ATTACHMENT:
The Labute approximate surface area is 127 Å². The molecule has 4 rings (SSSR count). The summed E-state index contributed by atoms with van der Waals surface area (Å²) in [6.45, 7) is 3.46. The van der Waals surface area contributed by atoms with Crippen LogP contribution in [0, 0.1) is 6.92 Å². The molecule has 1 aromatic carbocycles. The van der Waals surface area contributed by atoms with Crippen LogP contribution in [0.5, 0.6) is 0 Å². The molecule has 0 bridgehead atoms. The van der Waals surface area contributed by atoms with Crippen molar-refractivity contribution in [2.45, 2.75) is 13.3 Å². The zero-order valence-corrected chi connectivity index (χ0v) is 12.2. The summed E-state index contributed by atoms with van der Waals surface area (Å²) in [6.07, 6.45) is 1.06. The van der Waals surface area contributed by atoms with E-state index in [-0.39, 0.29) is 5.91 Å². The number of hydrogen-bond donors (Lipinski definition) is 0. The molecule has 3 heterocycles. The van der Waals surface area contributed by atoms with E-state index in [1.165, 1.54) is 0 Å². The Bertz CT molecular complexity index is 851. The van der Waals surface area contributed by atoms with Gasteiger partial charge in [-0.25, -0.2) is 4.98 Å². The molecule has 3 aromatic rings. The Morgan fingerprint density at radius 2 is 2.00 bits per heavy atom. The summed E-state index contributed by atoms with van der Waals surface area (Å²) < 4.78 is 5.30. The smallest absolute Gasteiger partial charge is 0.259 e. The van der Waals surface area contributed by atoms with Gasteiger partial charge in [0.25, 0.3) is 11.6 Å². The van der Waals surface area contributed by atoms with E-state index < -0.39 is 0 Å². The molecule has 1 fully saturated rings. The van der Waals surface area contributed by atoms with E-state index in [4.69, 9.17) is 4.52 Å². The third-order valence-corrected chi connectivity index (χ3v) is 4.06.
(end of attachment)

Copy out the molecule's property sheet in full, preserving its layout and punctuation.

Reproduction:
The Labute approximate surface area is 127 Å². The molecule has 4 rings (SSSR count). The summed E-state index contributed by atoms with van der Waals surface area (Å²) in [6.45, 7) is 3.46. The van der Waals surface area contributed by atoms with Crippen LogP contribution in [0, 0.1) is 6.92 Å². The molecule has 1 aromatic carbocycles. The van der Waals surface area contributed by atoms with Crippen LogP contribution in [0.5, 0.6) is 0 Å². The molecule has 0 bridgehead atoms. The van der Waals surface area contributed by atoms with Crippen molar-refractivity contribution in [2.45, 2.75) is 13.3 Å². The zero-order valence-corrected chi connectivity index (χ0v) is 12.2. The summed E-state index contributed by atoms with van der Waals surface area (Å²) in [6.07, 6.45) is 1.06. The van der Waals surface area contributed by atoms with E-state index in [-0.39, 0.29) is 5.91 Å². The number of hydrogen-bond donors (Lipinski definition) is 0. The molecule has 3 heterocycles. The van der Waals surface area contributed by atoms with E-state index in [1.165, 1.54) is 0 Å². The Bertz CT molecular complexity index is 851. The van der Waals surface area contributed by atoms with Gasteiger partial charge in [-0.25, -0.2) is 4.98 Å². The molecule has 3 aromatic rings. The Morgan fingerprint density at radius 2 is 2.00 bits per heavy atom. The summed E-state index contributed by atoms with van der Waals surface area (Å²) < 4.78 is 5.30. The smallest absolute Gasteiger partial charge is 0.259 e. The van der Waals surface area contributed by atoms with Gasteiger partial charge in [0.25, 0.3) is 11.6 Å². The van der Waals surface area contributed by atoms with E-state index < -0.39 is 0 Å². The molecule has 1 fully saturated rings. The van der Waals surface area contributed by atoms with E-state index in [4.69, 9.17) is 4.52 Å². The third-order valence-corrected chi connectivity index (χ3v) is 4.06.